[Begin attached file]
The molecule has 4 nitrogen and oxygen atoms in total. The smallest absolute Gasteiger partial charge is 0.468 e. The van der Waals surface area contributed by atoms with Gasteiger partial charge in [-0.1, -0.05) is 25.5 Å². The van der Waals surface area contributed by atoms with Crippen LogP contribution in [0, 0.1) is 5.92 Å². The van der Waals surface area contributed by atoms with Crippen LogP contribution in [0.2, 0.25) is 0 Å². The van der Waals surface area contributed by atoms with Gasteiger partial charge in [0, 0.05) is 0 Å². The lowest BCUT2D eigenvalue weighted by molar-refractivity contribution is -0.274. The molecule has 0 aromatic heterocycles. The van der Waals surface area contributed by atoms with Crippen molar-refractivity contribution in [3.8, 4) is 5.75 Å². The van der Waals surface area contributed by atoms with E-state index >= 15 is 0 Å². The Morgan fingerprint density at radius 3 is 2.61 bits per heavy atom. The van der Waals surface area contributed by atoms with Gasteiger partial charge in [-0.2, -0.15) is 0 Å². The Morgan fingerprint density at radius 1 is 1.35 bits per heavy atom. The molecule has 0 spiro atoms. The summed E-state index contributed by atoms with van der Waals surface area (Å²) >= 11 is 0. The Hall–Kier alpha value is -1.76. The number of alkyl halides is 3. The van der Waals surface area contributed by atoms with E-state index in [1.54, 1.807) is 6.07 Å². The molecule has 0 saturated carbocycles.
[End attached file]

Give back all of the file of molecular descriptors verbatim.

The molecule has 4 nitrogen and oxygen atoms in total. The smallest absolute Gasteiger partial charge is 0.468 e. The van der Waals surface area contributed by atoms with Gasteiger partial charge in [-0.1, -0.05) is 25.5 Å². The van der Waals surface area contributed by atoms with Crippen LogP contribution in [0, 0.1) is 5.92 Å². The van der Waals surface area contributed by atoms with Crippen LogP contribution in [0.2, 0.25) is 0 Å². The van der Waals surface area contributed by atoms with Gasteiger partial charge in [0, 0.05) is 0 Å². The lowest BCUT2D eigenvalue weighted by molar-refractivity contribution is -0.274. The molecule has 0 aromatic heterocycles. The van der Waals surface area contributed by atoms with Crippen molar-refractivity contribution in [3.8, 4) is 5.75 Å². The van der Waals surface area contributed by atoms with E-state index >= 15 is 0 Å². The Morgan fingerprint density at radius 3 is 2.61 bits per heavy atom. The van der Waals surface area contributed by atoms with Gasteiger partial charge in [-0.2, -0.15) is 0 Å². The Morgan fingerprint density at radius 1 is 1.35 bits per heavy atom. The molecule has 0 spiro atoms. The summed E-state index contributed by atoms with van der Waals surface area (Å²) >= 11 is 0. The Hall–Kier alpha value is -1.76. The number of alkyl halides is 3. The van der Waals surface area contributed by atoms with E-state index in [1.54, 1.807) is 6.07 Å². The molecule has 0 saturated carbocycles.